Have you ever stopped and really thought about what it’s like to be completely blind? This is something that 10% of those who living with vision loss actually experience. The Invisible Exhibition in Budapest allows you to personally experience what life is like as a blind person.
As a participant in the Invisible Exhibition, you have your own personal guide who takes you through what they refer to as a “unique interactive journey to an invisible world, where in total darkness you find your way only by touch, sounds and scent.”
As soon as I read about the exhibition on Spotted by Locals, I knew immediately that this would be high on my list of things to do in Budapest. It wasn’t only an opportunity to do something that was weird and offbeat but a chance to take part in something truly unique and beautiful. Through this experience, I’d gain insight and perspective as to what it’s like to be blind, better understand the challenges they face and more fully appreciate their extraordinary way of life.
Your experience begins with an introduction to your personal guide, who is actually a blind or near-blind person.
After meeting, they showcase different devices that help them in their day-to-day lives. I learned how to type my name on a Braille typewriter, had my weight embarrassingly announced after stepping on a set of scales and briefly played chess and dominoes with special game pieces. It was amazing to see how simple concepts like Braille and more advanced technology provides assistance to the blind. For example, my guide said she used to scan her university text books using a special software that would recite the text aloud to her.
Then it was time for the highlight of the experience. Asking me to give her my “blind trust“, my guide led me into the dark and patiently coached me as we made our way through seven different furnished rooms.
In one of the rooms, you stand in front of a building entrance where you must find and ring a doorbell in order to open a door. You then walk up a set of stairs, find the entry to a flat that you enter and explore by walking through the kitchen, bedroom, living room and bathroom. In another room, you journey “outside” against the loud sounds of traffic and attempt to navigate your way along a busy street.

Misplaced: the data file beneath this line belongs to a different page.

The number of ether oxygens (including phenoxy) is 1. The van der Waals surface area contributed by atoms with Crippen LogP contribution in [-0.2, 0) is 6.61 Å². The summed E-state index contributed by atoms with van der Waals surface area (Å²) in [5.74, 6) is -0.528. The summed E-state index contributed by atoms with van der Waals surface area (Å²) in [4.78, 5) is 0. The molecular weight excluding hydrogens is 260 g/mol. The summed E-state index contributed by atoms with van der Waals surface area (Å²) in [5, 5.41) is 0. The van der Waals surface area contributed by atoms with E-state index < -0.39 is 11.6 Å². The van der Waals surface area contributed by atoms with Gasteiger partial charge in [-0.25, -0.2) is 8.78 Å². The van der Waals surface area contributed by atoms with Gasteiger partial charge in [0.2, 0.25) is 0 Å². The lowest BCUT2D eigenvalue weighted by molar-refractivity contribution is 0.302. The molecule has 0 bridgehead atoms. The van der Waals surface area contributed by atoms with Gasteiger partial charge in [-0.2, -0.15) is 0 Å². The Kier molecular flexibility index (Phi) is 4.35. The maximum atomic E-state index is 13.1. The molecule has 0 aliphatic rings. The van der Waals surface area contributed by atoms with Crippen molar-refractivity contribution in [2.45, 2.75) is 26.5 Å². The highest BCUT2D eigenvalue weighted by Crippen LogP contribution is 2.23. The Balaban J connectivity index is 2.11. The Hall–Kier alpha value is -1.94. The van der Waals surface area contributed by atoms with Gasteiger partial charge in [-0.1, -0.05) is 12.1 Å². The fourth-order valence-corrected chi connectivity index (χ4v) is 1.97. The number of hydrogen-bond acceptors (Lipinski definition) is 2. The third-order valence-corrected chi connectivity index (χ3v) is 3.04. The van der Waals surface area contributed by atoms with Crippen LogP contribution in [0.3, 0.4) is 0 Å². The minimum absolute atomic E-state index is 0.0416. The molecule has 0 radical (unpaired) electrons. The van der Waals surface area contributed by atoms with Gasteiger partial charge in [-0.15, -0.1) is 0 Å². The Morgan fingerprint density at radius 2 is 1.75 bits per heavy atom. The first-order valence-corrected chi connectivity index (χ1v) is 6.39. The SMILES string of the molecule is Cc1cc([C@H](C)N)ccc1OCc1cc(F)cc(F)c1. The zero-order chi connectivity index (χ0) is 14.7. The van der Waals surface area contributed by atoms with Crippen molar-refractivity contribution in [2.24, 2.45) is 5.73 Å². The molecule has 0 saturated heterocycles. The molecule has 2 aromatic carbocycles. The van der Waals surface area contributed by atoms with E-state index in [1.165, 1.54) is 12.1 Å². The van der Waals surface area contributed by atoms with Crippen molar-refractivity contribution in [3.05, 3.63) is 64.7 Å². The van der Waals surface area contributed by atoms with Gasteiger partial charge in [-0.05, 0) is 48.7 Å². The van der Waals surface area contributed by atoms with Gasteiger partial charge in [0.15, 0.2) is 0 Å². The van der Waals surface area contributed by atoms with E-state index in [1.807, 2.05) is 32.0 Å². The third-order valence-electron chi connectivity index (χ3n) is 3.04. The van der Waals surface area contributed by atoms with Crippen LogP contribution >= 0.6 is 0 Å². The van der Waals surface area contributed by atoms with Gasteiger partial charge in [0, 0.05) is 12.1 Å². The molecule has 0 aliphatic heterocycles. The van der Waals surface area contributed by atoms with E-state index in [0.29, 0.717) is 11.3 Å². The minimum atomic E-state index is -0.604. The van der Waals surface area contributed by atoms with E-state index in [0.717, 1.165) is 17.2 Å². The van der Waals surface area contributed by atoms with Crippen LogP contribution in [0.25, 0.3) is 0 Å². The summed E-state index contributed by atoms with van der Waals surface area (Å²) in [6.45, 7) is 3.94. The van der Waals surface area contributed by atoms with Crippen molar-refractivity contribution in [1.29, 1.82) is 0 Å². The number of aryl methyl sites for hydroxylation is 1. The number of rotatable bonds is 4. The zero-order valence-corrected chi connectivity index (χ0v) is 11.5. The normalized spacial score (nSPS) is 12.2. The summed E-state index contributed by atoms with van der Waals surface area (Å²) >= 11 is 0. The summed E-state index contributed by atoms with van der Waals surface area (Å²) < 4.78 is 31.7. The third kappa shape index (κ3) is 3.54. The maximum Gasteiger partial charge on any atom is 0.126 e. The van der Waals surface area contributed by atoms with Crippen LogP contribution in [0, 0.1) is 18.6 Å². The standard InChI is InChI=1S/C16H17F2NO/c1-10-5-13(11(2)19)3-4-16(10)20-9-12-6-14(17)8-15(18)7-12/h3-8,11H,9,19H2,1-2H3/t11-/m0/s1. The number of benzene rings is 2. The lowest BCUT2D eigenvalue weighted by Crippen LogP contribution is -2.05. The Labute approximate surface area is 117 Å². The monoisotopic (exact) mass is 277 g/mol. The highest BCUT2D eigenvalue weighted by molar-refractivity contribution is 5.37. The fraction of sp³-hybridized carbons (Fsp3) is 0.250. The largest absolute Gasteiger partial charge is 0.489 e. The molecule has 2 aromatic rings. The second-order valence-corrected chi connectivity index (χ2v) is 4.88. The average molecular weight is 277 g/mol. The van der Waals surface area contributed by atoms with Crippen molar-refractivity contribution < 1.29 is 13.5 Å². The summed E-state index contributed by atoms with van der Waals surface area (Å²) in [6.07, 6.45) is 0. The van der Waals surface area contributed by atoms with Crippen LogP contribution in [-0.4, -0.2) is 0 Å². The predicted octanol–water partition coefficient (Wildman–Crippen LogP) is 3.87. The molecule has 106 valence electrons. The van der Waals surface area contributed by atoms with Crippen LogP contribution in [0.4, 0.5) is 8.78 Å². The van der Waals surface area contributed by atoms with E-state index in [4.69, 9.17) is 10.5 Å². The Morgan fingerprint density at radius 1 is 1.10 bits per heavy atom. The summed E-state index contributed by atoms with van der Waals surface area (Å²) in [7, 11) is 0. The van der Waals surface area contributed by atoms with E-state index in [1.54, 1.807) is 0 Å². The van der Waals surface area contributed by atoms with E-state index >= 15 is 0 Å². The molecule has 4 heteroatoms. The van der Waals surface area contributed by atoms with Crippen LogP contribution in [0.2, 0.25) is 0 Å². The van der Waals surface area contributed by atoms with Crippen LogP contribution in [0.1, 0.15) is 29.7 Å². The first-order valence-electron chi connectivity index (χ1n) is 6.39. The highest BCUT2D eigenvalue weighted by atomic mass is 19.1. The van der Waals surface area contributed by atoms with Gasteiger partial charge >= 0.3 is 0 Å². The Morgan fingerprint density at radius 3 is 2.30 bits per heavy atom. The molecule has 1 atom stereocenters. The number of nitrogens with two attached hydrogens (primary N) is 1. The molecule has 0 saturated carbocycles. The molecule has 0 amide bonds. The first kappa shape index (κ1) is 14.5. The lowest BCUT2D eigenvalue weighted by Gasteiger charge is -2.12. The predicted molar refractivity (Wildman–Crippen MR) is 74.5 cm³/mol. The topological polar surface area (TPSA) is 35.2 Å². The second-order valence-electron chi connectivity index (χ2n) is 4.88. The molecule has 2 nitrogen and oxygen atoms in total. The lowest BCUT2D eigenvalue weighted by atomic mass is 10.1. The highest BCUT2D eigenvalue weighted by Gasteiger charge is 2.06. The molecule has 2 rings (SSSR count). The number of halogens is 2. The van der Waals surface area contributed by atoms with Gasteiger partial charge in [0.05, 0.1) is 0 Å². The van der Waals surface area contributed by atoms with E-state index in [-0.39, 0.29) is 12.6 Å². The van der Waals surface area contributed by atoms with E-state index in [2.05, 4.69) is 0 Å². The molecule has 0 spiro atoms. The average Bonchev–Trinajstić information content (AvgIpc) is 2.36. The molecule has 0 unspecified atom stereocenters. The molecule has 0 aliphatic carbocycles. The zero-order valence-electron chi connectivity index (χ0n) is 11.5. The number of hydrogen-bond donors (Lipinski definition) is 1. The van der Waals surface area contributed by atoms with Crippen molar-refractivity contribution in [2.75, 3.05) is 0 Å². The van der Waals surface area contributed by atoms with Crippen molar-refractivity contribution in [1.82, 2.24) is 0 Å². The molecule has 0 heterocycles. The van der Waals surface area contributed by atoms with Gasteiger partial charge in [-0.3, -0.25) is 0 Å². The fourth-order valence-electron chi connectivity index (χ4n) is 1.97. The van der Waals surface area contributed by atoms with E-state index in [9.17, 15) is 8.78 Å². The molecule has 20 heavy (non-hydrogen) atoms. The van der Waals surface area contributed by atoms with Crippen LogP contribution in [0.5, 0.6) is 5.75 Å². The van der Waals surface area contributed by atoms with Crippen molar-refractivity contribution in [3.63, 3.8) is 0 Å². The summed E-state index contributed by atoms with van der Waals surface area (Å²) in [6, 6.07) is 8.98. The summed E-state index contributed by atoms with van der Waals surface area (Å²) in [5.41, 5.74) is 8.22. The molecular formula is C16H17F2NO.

Each room presented new challenges and daunting tasks. Even with my guide’s patient coaching, I moved hesitantly and slowly. I fumbled about bumping into things, tripping on an area rug when I walked from the kitchen into the living room. I started sweating and became anxious as she led me along the street even though I knew in reality I was not actually outdoors.
My guide also took time to explain different things, advising me to offer help to a blind person should I see someone on a street or in a bus station. She showed me how to properly escort someone by holding on to their arm and advise them of things that are on their path such as a step or a dip in the street.
It concludes when you sit down together in a cafe area where you can choose to have a drink or light snack and take the time to further discuss your experience and ask different questions. I learned that my lovely and kind Hungarian guide was well educated and travelled, spoke several languages, and worked 2-3 different jobs. We spoke about Germany and how she attended school there for sometime. She explained to me that through practice and training, most people living with vision loss lead fully independent lives.
It was moving experience from which I walked away truly humbled. Not only this, I walked away better educated and more informed. For these reasons, I highly recommend visiting The Invisible Exhibition while you’re in Budapest.
Tips – Admission for adults runs at about 1500 forints or 5 euros, with reduced rates for students and groups. Prices increase slightly on weekends and public holidays. Payment for tickets can be made in cash only.
Blind people and their immediate family can visit the exhibition for free.
Tours in other languages such as English or German can be arranged, just call or email in advance. The experience is best suited for children over 8 years of age.
Ladies, leave the high heels at home and put on a pair of comfortable shoes. Remember you’ll be walking through complete darkness for an hour and will most be likely stumbling about and bumping into walls from time-to-time.
For the more adventurous, they offer Invisible Dinners (much like Dinner in the Dark experiences held in Berlin) on Friday nights and you can even arrange to have a massage done in the dark!
The Invisible Exhibit
Kis Rókus utca 16 1024 Budapest, Hungary
If you’re looking for other weird and offbeat things to do in Budapest (and you also happen to be a sci-fi geek like me), why not take part in an interactive theatrical science fiction performance at the Area 51 project.
And if you’re a first timer to the city, be sure to read my Weekend Guide to Budapest.
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